The Society Turn Spur … These days they’re fixing the highway southbound just before you drive into the town of Dolores. Sometimes long waits there … I, for one, am beginning to long for winter, when CDOT can’t do construction projects.
RICH GRIMES … Let’s all give a cheer for the great job Rich has done bringing a New West flavor to an Old West tradition – the Norwood Market … I know, it’s called Clark’s now, and it’s part of the chain. A chain that pays its Norwood workers less than its Telluride workers – as tacky a situation as can be imagined. But that’s what we’re stuck with … Rich made the market a focus for a raft of new foods that hadn’t ever appeared on Norwood shelves. It meant I didn’t have to go to Ridgway or Montrose to get all my organic supplies.
SPEAKING OF ORGANIC … More cheers for Indian Ridge Farm & Bakery for making it through their second season as a Community-Supported Agriculture (CSA) operation. Barclay and Tony Daranyi have done a terrific job providing wholesome, non-chemical, local produce, meat and baked goods for a dozen or so local families … And a final cheer for Cooperative Extension Agent Yvette Henson for pulling off the first season of the Norwood Farmers Market. It started small, but it was consistent, and it will become increasingly valuable as a local outlet for local farm and ag producers.
TRI-COUNTY SOUTH … San Miguel County held its quarterly meeting with Dolores and Montezuma counties to our south recently. Former Commissioner Dewayne Findlay of Montezuma and I started these meetings to make sure we had open lines of communication and could deal with shared issues in a formal way. San Miguel County also has Tri-County North meetings with Ouray and Montrose counties on a regular basis … Tri-County South usually meets for lunch at the Ponderosa Inn in Dolores (Montezuma County), only this month no one from Montezuma County showed up, although Dolores County was there in full force – Chair LeRoy Gore, Julie Kibel, and Ernie Williams. Joan May and I came from San Miguel, along with our administrator Lynn Black … It was a good meeting. We gave an update of the Greager Road (CR 40J, FS 534). The Feds are completing a survey that should help define what actions will be necessary to reclaim this historic right-of-way which the Colorado State Land Board sold out from underneath local control, handing it over to private owners who barricaded the route shut – in effect, cutting off easy access to the west side of Lone Cone. The county is committed to getting that road back (although it’s costing you, the taxpayers, $200,000 or more to do it – thank you State Land Board). Because of a convoluted series of issues, it looked like we couldn’t do that without Dolores County’s help, and they’ve been exceedingly helpful. However, the Fed survey may show that we may not need their help after all. Stay tuned on that one … Dolores County told us that new developments along the Norwood-Dolores Road (what we call Lone Cone Road, or Miramonte Road, in our county – or CR 44ZS) are leading to repeated requests to open the road by snowplowing from the south. Dolores County is recommending folks form a road improvement district, if they want to do that, as the county can’t afford to do it … Dolores commissioners were OK with San Miguel County going for wilderness within its county boundaries, so long as the shared areas (McKenna Peak and Dolores River) don’t spill over into Dolores County, and promised not to oppose a San Miguel County wilderness bill, should one be developed.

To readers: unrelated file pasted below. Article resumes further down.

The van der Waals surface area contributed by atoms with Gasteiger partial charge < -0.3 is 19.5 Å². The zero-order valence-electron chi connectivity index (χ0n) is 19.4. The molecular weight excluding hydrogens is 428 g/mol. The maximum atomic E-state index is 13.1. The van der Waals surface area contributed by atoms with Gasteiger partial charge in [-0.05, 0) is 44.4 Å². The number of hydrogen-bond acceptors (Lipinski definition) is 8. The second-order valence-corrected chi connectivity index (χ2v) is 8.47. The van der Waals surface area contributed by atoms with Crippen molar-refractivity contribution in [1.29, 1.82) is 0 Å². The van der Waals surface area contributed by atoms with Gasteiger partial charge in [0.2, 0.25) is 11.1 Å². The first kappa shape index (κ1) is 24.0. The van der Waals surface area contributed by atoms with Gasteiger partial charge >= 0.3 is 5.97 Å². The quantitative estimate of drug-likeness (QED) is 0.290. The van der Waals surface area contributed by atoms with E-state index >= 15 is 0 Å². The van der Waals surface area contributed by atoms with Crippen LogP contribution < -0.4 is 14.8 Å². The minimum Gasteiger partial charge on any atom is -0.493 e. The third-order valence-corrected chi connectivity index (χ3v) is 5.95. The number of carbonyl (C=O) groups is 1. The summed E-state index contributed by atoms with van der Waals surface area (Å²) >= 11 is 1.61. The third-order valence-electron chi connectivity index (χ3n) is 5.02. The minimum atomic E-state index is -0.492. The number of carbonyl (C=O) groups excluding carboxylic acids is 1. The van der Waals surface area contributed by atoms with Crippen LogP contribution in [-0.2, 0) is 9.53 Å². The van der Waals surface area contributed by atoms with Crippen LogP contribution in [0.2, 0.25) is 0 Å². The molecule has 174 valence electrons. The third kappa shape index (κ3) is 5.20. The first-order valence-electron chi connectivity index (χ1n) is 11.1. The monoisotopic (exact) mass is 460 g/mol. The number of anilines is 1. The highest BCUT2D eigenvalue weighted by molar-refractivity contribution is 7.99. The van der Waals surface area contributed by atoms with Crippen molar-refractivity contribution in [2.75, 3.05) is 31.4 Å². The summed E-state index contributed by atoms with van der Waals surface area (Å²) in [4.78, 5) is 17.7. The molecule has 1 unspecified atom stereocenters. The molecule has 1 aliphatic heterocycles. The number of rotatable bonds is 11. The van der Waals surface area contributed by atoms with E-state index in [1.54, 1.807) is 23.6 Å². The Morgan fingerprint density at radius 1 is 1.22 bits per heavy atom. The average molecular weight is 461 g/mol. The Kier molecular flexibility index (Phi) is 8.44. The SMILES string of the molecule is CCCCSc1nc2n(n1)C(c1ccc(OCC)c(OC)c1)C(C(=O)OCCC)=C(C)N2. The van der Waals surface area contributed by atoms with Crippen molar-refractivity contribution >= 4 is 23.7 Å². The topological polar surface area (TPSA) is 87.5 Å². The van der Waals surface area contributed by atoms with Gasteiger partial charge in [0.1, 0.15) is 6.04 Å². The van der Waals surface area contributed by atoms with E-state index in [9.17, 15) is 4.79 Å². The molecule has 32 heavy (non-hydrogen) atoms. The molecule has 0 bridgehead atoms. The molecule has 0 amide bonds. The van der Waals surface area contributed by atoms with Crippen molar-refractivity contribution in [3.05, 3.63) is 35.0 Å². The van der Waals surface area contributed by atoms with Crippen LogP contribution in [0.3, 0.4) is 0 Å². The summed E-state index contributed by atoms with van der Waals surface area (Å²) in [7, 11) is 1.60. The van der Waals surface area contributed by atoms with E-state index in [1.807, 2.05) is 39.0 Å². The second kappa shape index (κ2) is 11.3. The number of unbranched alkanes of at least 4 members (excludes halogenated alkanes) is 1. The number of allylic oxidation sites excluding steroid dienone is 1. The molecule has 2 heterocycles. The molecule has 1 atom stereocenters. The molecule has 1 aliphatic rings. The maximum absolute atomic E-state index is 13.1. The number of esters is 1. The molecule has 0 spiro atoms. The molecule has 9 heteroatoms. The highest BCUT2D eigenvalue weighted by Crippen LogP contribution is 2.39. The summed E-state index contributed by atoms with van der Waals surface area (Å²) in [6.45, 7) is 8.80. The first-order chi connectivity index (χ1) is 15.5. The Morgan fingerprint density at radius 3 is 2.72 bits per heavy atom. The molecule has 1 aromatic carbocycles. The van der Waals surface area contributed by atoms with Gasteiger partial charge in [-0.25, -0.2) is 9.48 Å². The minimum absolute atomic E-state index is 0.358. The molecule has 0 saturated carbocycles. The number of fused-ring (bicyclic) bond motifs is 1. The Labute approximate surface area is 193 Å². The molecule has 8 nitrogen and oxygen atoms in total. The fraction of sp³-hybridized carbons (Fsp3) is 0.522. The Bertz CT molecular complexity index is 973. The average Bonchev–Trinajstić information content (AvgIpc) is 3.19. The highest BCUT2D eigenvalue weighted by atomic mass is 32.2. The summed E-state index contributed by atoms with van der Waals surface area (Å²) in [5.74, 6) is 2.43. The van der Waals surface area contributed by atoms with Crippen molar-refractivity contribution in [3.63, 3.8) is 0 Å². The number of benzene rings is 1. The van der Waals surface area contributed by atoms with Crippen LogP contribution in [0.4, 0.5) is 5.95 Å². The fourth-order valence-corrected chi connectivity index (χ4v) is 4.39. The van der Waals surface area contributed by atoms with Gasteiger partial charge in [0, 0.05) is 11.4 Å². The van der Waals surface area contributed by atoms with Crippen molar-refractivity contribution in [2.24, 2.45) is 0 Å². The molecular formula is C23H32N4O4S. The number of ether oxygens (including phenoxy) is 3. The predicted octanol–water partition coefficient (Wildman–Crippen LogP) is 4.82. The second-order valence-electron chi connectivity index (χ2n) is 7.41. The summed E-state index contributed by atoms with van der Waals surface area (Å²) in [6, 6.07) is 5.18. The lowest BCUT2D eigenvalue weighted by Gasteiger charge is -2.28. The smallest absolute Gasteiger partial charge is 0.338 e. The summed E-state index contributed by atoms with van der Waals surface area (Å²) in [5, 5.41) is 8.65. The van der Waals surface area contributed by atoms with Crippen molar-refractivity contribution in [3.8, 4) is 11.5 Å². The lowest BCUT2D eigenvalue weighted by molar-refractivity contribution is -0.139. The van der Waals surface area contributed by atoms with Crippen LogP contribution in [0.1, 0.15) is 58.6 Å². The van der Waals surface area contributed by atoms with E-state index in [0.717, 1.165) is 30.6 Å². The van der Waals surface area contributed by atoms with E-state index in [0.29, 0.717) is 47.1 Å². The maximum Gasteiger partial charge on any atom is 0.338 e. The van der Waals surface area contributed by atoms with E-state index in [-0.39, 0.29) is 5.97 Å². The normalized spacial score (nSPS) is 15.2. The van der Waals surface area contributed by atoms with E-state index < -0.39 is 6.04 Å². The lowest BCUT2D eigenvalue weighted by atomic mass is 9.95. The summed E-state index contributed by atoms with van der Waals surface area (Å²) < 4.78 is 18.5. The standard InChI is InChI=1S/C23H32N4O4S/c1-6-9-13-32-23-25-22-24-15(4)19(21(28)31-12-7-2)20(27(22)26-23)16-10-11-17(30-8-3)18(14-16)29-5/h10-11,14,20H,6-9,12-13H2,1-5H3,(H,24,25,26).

WEEKLY QUOTA … “Journalists are supposed to afflict the comfortable and comfort the afflicted.” - Joseph Pulitzer
LAUREL LUDDITE #1… This phantom anarcho-herbalist has words of wisdom to share with some New West rural folks who’ve settled into the niches and hideaways of Wright’s Mesa. Too much to unload all at once. So I’m running her thoughts in installments. With permission … “My medicine chest is a council of bioregions, with representatives gathered together as I make my way around the world west of the Rocky Mountains. The Coptis root was picked out of the churned-up scar left by an excavator, at the retreating edge of [an] Idaho wilderness. The tiny amount of Pipsissewa leaves came from an ancient grove above the Klamath River just feet away from where the District Ranger sat on a stump talking about his plans to cut it all down. I am drying Nettles from the California creek where salmon die in the silt left after a century of industrial logging … Every jar holds a story (often a ghost story of dying ecosystems and places gone forever). I am honored to have known the plants in their home places and to have studied their uses as medicine. But for people not lucky enough to roam throughout the wilds, purchased herbal preparations such as tinctures may be the link back to this sort of healing … Like so much in this consumerist society, it is easy to ignore the connections between a bottle on a shelf in some store and a living, growing plant out in the world somewhere. It can be hard to know if the plant grows a mile away or on another continent. There is much to be said for reconnecting, for educating ourselves about the herbs we use and [for] gathering our own medicine when we can. That's how we will be able to build a whole new system of healing -- one that can support our movement away from the corporate power structure that medicine has become.”
THE TALKING GOURD
The secret is
take it at a good clip.
Don’t go slow
& instead of rock & rattle